A great source for parent's is 60 Christian Character Builders.This biblical based website by World Bible Publishers, Inc list sixty Christian character building exercises Christian parent's can discuss with their child.
For further reading I recommend Teaching Your Children Values by Richard and Linda Eyre. In Teaching Your Children Values Linda and Richard Eyre present a practical, proven, month-by-month program of games, family activities and value-building exercises for kids of all ages.
I would love your feedback on the subject of values. Do you feel Christian parent's have a responsibility to teach their children a different set of values than secular parent's?
Where I've linked up...
Posted by Debra Ann Elliott at 7:02 AM
Boundaries. From birth until high school graduation parent's set established boundaries for their children. As a Christian parent the boundaries you set have to differentiate from those of secular parents. Although some boundaries are comparable, a Christian parent's duty is to establish different boundaries for their child(ren).
I interviewed several Christian moms for this article to get their take on the subject. Christian parent's believe there is a moral code in which as Christian's you should live by and a parent is not being too strict when establishing different boundaries. They desire to help their child become a better person. The mom's I spoke with also believe boundaries are set to protect children.They all agreed a Christian parent must encompass the following boundaries with their child.
1. Entertainment: From toddlers to teens entertainment has always been a major issue. Television, music and technology are main concerns of Christian parent's. The boundaries regarding the three venue's must be clear and concise.
Begin early: A toddler is like a sponge. They absorb everything they hear and see. The ground rules should be established as soon as possible in regard to boundaries for TV, music and computers. It's up to you to be in charge. Whether you choose to let your toddler watch television, listen to music or get on the computer the boundaries you set now will follow them throughout their lives.
Stay connected: The boundaries you established when your child was a toddler need to carry over into the teen years. With television shows, music and internet that promote sex and anarchy a Christian parent must stay connected to their teenager. Boundaries need to change to reflect a secular society. What your child absorbed as a toddler is no longer part of their teen years. Television, music and the internet are now geared specifically toward the teenager. A Christian parents responsibility needs to also reflect this change. From twelve through eighteen boundaries are tested. Parents need to stay firm in their decisions.Your teen may hate you now, but remember the boundaries you set today will grow better Christian adults.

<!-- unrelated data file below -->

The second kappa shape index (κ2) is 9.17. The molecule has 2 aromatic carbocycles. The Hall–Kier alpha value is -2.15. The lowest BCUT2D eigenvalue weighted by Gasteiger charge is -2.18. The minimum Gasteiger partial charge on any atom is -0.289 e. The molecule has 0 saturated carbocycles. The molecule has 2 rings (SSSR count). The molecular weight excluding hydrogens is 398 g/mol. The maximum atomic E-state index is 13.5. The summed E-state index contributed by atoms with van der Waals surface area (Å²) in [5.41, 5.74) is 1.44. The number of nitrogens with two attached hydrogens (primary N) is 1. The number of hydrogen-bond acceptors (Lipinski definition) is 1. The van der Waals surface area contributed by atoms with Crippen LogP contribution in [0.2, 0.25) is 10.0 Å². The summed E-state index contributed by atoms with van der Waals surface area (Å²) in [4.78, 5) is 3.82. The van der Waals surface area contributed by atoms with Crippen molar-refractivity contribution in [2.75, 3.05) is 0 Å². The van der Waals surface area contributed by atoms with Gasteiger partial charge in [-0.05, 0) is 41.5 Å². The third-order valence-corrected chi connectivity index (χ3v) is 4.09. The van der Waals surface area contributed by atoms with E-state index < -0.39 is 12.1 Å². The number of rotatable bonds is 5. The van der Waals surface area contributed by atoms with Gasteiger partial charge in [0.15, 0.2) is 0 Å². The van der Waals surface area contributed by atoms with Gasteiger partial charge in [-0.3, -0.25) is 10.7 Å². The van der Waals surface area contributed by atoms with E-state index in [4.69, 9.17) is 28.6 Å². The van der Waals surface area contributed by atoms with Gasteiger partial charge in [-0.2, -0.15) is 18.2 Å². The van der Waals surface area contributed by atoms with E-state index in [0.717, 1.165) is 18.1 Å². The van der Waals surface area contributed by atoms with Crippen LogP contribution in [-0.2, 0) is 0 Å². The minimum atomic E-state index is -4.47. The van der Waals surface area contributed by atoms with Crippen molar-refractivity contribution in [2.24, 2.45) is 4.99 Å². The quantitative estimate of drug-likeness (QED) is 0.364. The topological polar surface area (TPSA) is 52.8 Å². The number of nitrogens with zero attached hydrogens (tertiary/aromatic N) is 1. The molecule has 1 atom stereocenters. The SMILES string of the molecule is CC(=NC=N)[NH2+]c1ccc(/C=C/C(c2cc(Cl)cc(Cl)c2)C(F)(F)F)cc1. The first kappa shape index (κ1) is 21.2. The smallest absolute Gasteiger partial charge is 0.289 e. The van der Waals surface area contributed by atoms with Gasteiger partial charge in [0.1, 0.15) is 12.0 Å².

2. Events: For eighteen years you are in charge of setting the boundaries to which your child will respond throughout their life. Christian parent's should have four concerns in the life events of their children. Friends, school, driving and dating need to be the focus of new boundaries.
Establish parameters: Friendship is one of those boundaries that will cause friction if not handled correctly. Christian parent's cannot pick and choose their child's friends, but they can establish the parameters. Ask questions, be involved and the most important aspect; meet your children's friends' parents. You want to make sure whomever your child hangs out with is a positive influence. Where school is concerned parameters are basically already in place. The only option for a Christian parent is to make sure their child knows to obey the school's boundaries. As always, ask questions and be involved. Driving and dating have combined boundaries. When your teen begins to drive most likely he or she will also begin to date. Of course this is a major concern for the Christian parent. Your child is now sixteen and independent. Regardless, boundaries still have to be in place to protect your teen. Remember, ask questions, set limits and be involved.
Define what is expected: Your child will test any boundary you set forth. A Christian parent must clearly define what is expected from their child. Are the boundaries concise? Are the boundaries realistic? A child needs to develop social skills through friendships, school, driving and dating. The boundaries you have in place need to clearly reflect this need for social skills. Christian parent's should make sure their child knows what's expected so boundaries cannot be compromised.
For further reading I recommend Boundaries With Kids: How Healthy Choices Grow Healthy Children by By Dr. Henry Cloud and Dr. John Townsend. This book will help set limits for children and teach the concept of boundaries.
I would love your feedback on the subject of boundaries. Do you feel Christian parent's should set different boundaries than those of secular parents?